Remembering Dmitri Hvorostovsky

The Russian operatic baritone Dmitri Hvorostovsky passed away this week following a two-and-a-half-year battle with brain cancer. He was 55. Here are some highlights from his distinguished career:

In the aria, Ja vas lyublyu, from the second act of Tchaikovsky’s The Queen of Spades, Prince Yeletsky pours out his love for Liza while lamenting her inability to trust him fully. Listen to the way this aria moves from majestically soaring passion to the depths of despair as the final bars fade into the lowest, gloomiest register of the orchestra:

Hvorostovsky was hailed for his performance of the title role in Tchaikovsky’s Eugene Onegin. Here, he performs the final scene with Renée Fleming:

Here is another dark, moody aria from Russian opera- Boris’ monologue (Dastig ya vishey vlasti) from the second act of Mussorgsky’s Boris Godunov:

At his eclectic blog, Medicine and Opera, Neil Kurtzman wrote that Hvorostovsky “is probably the best Verdi baritone now active.” Kurtzman provides some fascinating background on Era Tu from the third act of Verdi’s A Masked Ball. 

Here is Hvorostovsky’s suave performance of La ci darem la mano from the first act of Mozart’s Don Giovanni:

Recordings

  • Dmitri Hvorostovsky’s complete discography iTunes

Photograph by Chris Lee

About Timothy Judd

A native of Upstate New York, Timothy Judd has been a member of the Richmond Symphony violin section since 2001. He is a graduate of the Eastman School of Music where he earned the degrees Bachelor of Music and Master of Music, studying with world renowned Ukrainian-American violinist Oleh Krysa.

The son of public school music educators, Timothy Judd began violin lessons at the age of four through Eastman’s Community Education Division. He was a student of Anastasia Jempelis, one of the earliest champions of the Suzuki method in the United States.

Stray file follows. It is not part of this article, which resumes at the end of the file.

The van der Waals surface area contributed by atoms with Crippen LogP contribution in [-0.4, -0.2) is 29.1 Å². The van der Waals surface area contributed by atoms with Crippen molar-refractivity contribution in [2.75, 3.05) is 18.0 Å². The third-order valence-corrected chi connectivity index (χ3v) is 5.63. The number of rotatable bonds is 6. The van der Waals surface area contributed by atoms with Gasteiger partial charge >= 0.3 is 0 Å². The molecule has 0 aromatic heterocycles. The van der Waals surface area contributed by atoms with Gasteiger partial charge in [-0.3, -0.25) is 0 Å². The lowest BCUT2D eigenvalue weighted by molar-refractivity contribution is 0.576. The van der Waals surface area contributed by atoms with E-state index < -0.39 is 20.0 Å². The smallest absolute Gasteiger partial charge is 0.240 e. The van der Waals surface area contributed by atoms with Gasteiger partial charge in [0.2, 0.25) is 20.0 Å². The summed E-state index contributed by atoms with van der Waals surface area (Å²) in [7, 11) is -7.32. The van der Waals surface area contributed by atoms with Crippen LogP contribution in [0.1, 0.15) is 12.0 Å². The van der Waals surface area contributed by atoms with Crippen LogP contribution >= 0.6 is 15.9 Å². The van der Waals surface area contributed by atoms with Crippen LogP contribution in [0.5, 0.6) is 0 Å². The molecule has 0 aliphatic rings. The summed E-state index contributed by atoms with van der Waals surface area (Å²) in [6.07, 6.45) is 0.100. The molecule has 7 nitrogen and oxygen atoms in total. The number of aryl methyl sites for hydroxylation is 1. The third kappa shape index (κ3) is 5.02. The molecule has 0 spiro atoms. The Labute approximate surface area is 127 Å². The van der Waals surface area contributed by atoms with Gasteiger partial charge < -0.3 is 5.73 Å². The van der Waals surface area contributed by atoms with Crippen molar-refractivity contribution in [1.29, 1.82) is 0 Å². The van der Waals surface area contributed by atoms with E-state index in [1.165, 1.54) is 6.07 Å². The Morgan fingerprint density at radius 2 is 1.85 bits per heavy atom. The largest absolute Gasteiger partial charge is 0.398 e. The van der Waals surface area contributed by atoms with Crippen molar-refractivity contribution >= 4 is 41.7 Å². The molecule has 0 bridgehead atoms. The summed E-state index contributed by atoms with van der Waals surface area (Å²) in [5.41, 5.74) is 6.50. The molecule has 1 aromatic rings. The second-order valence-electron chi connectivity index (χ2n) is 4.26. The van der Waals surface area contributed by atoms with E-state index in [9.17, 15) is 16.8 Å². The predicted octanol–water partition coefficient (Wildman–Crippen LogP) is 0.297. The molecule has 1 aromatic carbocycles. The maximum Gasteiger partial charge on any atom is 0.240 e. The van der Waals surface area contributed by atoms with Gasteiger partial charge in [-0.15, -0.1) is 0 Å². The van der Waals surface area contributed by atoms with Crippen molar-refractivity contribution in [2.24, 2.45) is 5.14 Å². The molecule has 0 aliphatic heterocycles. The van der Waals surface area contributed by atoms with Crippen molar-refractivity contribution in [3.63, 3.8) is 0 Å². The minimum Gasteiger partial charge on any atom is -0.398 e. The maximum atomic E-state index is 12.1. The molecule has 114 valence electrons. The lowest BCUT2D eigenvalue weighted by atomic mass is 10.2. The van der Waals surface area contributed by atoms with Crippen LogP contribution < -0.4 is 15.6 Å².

A passionate teacher, Mr. Judd has maintained a private violin studio in the Richmond area since 2002 and has been active coaching chamber music and numerous youth orchestra sectionals.

In his free time, Timothy Judd enjoys working out with Richmond’s popular SEAL Team Physical Training program.

6 thoughts on “Remembering Dmitri Hvorostovsky

  1. I still cannot believe that Dmitri has gone. Such a powerful and equally suave voice. Still young and full of life. He will be missed and as Shirley Battie wrote, virtually no mention on the press: why should we read every single nonsense of useless “celebrities” and be denied a meaningful obituary on a great singer. Where is culture disappearing to?

    • Prince Harry’s engagement to an American divorced actress 3 years older than he sells more copy and thus more advertising.
      I do think those of us interested in the arts were well aware of Dimitri’s untimely death. He is a profound loss to the world of music.

  2. Me duele mucho que éste gran barítono ruso nos haya dejado a una edad joven todavía, y más me duele que los medios informativos, emisoras de radio y televisiones de todo tipo no hayan informado más sobre su desaparición.

    Asimismo echo en falta programas dedicados a él tanto en radio como en televisión (la 2 por ejemplo)..

    • Translation: It hurts me a lot that this great Russian baritone has left us at a young age yet, and it hurts me more than the news media, radio stations and televisions of all kinds have not reported more about his disappearance.

      I also miss programs dedicated to him both in radio and television (the 2 for example) ..

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